The William Whitley House located in Kentucky is the oldest brick home west of the Alleghenies. The location of the house became a Kentucky state park on 25 February 1938. W.N. Craig, president of the Whitley Park Association, bought the house from Nellie May Engle for $2500 with the promise that the location would be named as a state historic site. The Association, civic clubs, and the women’s clubs of Lincoln County supported the effort to preserve the home and create a state historic sites.
The home was constructed in the Georgian style of architecture, sometime
around the years 1787 to 1794. The home
was built with walls of brick that were two feet thick and put in Flemish Bond, a decision that was inspired partly by the fear of frontier violence. Whitley decided to insert windows way above the ground in order to prevent
hostiles from being able to aim straight into the home at the people inside
it. Whitley did not allow a front or
back porch to be added onto the house so that there would be no areas for
hostiles to hide. Being pleased with the
house, Whitley requested lighter bricks to be detailed with his initials, WW,
and put them over the front door, while he also requested that his wife’s
initials, EW (Esther Whitley), be etched in brick; these were put on the back
of the house.
Whitley called the home Sportsman Hill while others
called it “Guardian of Wilderness Road.”
Whitley was fond of horse racing leading him to create a racetrack in
1788 that would have an impact of horse racing in the future. Being a true patriot, Whitley was against
anything British related therefore he decided to have his racetrack go in the
opposite direction of the British tracks.
The British had their tracks go clockwise, whereas Whitley decided to
make his go counter-clockwise; in addition to this, he demanded that the track
would be created from clay not turf, which the British used. The primary floor of the home has three rooms
and a big hall, there are 2 rooms and a hall on the next floor, and a big
attic. The primary staircase is detailed
with carved eagles grasping olive branches, and the wood is made of walnut and
William Whitley lived from 1749 to 1813 and was an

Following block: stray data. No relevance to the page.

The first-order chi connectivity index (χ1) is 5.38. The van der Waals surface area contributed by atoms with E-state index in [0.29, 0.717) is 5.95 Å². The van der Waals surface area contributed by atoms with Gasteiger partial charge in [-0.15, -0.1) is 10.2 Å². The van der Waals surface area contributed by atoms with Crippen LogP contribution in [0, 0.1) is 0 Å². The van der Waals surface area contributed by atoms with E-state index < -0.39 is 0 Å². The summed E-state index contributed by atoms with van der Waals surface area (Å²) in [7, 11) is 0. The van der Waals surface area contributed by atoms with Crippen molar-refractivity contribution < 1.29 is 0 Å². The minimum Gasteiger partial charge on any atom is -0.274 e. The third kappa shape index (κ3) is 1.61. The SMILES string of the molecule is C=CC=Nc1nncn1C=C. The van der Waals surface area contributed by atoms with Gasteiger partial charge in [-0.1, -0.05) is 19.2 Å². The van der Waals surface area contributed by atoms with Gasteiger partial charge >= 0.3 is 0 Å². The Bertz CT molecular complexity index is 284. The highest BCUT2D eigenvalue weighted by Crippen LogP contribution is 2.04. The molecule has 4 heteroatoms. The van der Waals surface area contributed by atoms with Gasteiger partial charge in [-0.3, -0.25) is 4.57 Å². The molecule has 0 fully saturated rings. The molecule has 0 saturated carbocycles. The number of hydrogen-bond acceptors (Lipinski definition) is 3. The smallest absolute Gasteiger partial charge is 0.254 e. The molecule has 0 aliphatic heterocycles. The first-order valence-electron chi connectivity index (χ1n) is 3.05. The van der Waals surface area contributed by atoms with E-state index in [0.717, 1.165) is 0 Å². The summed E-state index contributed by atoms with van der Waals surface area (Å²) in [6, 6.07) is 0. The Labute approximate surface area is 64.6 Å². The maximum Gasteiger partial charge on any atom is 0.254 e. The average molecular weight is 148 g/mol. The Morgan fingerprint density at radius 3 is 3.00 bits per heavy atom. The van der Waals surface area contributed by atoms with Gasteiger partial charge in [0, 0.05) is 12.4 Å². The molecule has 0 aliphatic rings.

experienced frontiersman. He was
originally born in Augusta County, Virginia and did not even visit Kentucky
until 1775. The purpose of this trip was
to find a place to live at the Cedar Creek branch of the Dix River, and after
this he moved there with his family. As
a frontiersman Whitley was seen as an enemy to Native Americans. In 1794 he commanded 200 men into an attack
on the Chickamauga Indian village in Tennessee and won; this ended the
Chickamauga’s attacks in Kentucky.
Whitley was on the Kentucky General Assembly for just one term after
joining in 1797, and when the War of 1812 commenced he was determined to get
involved as a private in the Kentucky mounted infantry, which was led by
Colonel Richard M. Johnson. The night
before the Battle of the Thames, it is said that Whitley told an acquaintance that
if he loses his life in the fight to send his scalp to his wife at their home
at Sportsman Hill. Whitley had been
known to say that he would like to die while protecting the U.S., and with this
battle he was able to. On 5 October 1813
he noticed a Native American on the other side of the Thames River and he shot
and murdered the Native American. He
then went over the river to get the scalp.
Soon after this Whitley went with other men from Kentucky under the
command of Colonel Johnson to tempt the enemy to attack. When the Kentuckians approached them, the
Native Americans attacked with great force.
Johnson was injured and Whitley and 18 others died or were injured. The battle ended when Chief Tecumseh died;
Whitley was buried close to the place of the fight at Chatham, Ontario, Canada.
Whitley’s name still lives on in history. The Kentucky legislature named a county after
him in 1818 and his house is a symbol of his life and the era he lived in. The house was given many improvements from
1948 to 1955. The rooms of the house are
made up of items that reflect the times in which it was made. Starting in 1952 a curator has been present
to guide tours throughout the home.1